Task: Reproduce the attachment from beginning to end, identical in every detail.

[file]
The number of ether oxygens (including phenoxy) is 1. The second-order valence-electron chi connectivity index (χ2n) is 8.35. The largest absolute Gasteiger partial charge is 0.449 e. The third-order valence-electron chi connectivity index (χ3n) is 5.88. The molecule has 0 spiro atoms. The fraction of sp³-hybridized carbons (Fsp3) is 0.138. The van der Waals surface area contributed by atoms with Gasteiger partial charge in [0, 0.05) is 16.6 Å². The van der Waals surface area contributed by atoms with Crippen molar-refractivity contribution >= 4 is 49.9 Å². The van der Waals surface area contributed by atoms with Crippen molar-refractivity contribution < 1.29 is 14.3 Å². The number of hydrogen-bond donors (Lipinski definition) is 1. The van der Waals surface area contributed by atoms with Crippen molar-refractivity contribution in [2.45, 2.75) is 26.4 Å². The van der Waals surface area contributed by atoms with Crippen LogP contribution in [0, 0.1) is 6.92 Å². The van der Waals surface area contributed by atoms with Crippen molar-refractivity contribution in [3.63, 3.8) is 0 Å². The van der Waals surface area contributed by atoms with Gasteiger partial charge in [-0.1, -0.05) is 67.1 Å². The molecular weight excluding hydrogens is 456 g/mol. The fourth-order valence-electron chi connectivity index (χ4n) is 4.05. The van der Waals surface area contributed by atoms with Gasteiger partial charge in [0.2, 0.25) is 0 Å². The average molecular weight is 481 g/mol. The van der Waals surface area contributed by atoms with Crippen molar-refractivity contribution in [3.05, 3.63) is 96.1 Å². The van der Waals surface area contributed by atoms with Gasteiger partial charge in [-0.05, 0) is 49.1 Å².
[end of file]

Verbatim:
The number of ether oxygens (including phenoxy) is 1. The second-order valence-electron chi connectivity index (χ2n) is 8.35. The largest absolute Gasteiger partial charge is 0.449 e. The third-order valence-electron chi connectivity index (χ3n) is 5.88. The molecule has 0 spiro atoms. The fraction of sp³-hybridized carbons (Fsp3) is 0.138. The van der Waals surface area contributed by atoms with Gasteiger partial charge in [0, 0.05) is 16.6 Å². The van der Waals surface area contributed by atoms with Crippen molar-refractivity contribution >= 4 is 49.9 Å². The van der Waals surface area contributed by atoms with Crippen molar-refractivity contribution < 1.29 is 14.3 Å². The number of hydrogen-bond donors (Lipinski definition) is 1. The van der Waals surface area contributed by atoms with Crippen molar-refractivity contribution in [2.45, 2.75) is 26.4 Å². The van der Waals surface area contributed by atoms with Crippen LogP contribution in [0, 0.1) is 6.92 Å². The van der Waals surface area contributed by atoms with Crippen molar-refractivity contribution in [3.63, 3.8) is 0 Å². The van der Waals surface area contributed by atoms with Gasteiger partial charge in [-0.1, -0.05) is 67.1 Å². The molecular weight excluding hydrogens is 456 g/mol. The fourth-order valence-electron chi connectivity index (χ4n) is 4.05. The van der Waals surface area contributed by atoms with Gasteiger partial charge in [0.2, 0.25) is 0 Å². The average molecular weight is 481 g/mol. The van der Waals surface area contributed by atoms with Crippen molar-refractivity contribution in [3.05, 3.63) is 96.1 Å². The van der Waals surface area contributed by atoms with Gasteiger partial charge in [-0.05, 0) is 49.1 Å².